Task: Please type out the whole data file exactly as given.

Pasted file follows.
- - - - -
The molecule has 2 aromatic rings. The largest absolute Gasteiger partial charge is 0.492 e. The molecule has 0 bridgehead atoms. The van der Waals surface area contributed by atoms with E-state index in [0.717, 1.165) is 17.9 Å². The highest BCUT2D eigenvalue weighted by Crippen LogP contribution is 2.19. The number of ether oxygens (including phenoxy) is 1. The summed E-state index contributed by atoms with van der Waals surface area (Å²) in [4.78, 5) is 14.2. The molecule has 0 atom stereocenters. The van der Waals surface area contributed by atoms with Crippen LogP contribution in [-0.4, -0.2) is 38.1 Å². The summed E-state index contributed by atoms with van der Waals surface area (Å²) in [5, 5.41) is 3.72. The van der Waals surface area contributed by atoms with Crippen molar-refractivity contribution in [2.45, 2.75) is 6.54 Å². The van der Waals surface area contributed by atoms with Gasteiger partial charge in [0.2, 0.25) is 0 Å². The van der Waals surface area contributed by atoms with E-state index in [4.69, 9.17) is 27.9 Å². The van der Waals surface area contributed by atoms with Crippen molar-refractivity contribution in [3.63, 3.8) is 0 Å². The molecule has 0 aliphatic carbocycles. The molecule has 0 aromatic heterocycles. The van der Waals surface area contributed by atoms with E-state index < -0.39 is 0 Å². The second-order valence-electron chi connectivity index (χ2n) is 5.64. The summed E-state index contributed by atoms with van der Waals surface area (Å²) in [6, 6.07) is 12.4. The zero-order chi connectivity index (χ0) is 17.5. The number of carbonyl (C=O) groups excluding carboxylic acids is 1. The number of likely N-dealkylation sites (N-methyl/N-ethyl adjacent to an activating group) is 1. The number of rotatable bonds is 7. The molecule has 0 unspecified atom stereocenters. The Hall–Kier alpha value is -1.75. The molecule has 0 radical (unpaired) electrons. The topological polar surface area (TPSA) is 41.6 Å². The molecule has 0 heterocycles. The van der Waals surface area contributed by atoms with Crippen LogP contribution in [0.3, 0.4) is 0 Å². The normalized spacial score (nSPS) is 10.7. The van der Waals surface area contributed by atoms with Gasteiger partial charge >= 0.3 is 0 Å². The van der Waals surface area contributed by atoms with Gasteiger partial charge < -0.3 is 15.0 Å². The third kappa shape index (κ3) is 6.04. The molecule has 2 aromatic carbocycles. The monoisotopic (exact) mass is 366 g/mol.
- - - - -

The molecule has 2 aromatic rings. The largest absolute Gasteiger partial charge is 0.492 e. The molecule has 0 bridgehead atoms. The van der Waals surface area contributed by atoms with E-state index in [0.717, 1.165) is 17.9 Å². The highest BCUT2D eigenvalue weighted by Crippen LogP contribution is 2.19. The number of ether oxygens (including phenoxy) is 1. The summed E-state index contributed by atoms with van der Waals surface area (Å²) in [4.78, 5) is 14.2. The molecule has 0 atom stereocenters. The van der Waals surface area contributed by atoms with Crippen LogP contribution in [-0.4, -0.2) is 38.1 Å². The summed E-state index contributed by atoms with van der Waals surface area (Å²) in [5, 5.41) is 3.72. The van der Waals surface area contributed by atoms with Crippen molar-refractivity contribution in [2.45, 2.75) is 6.54 Å². The van der Waals surface area contributed by atoms with Gasteiger partial charge in [0.2, 0.25) is 0 Å². The van der Waals surface area contributed by atoms with E-state index in [4.69, 9.17) is 27.9 Å². The van der Waals surface area contributed by atoms with Crippen molar-refractivity contribution in [3.63, 3.8) is 0 Å². The molecule has 0 aliphatic carbocycles. The molecule has 0 aromatic heterocycles. The van der Waals surface area contributed by atoms with E-state index < -0.39 is 0 Å². The second-order valence-electron chi connectivity index (χ2n) is 5.64. The summed E-state index contributed by atoms with van der Waals surface area (Å²) in [6, 6.07) is 12.4. The zero-order chi connectivity index (χ0) is 17.5. The number of carbonyl (C=O) groups excluding carboxylic acids is 1. The number of likely N-dealkylation sites (N-methyl/N-ethyl adjacent to an activating group) is 1. The number of rotatable bonds is 7. The molecule has 0 unspecified atom stereocenters. The Hall–Kier alpha value is -1.75. The molecule has 0 radical (unpaired) electrons. The topological polar surface area (TPSA) is 41.6 Å². The molecule has 0 heterocycles. The van der Waals surface area contributed by atoms with Crippen LogP contribution in [0.3, 0.4) is 0 Å². The normalized spacial score (nSPS) is 10.7. The van der Waals surface area contributed by atoms with Gasteiger partial charge >= 0.3 is 0 Å². The van der Waals surface area contributed by atoms with Gasteiger partial charge < -0.3 is 15.0 Å². The third kappa shape index (κ3) is 6.04. The molecule has 2 aromatic carbocycles. The monoisotopic (exact) mass is 366 g/mol.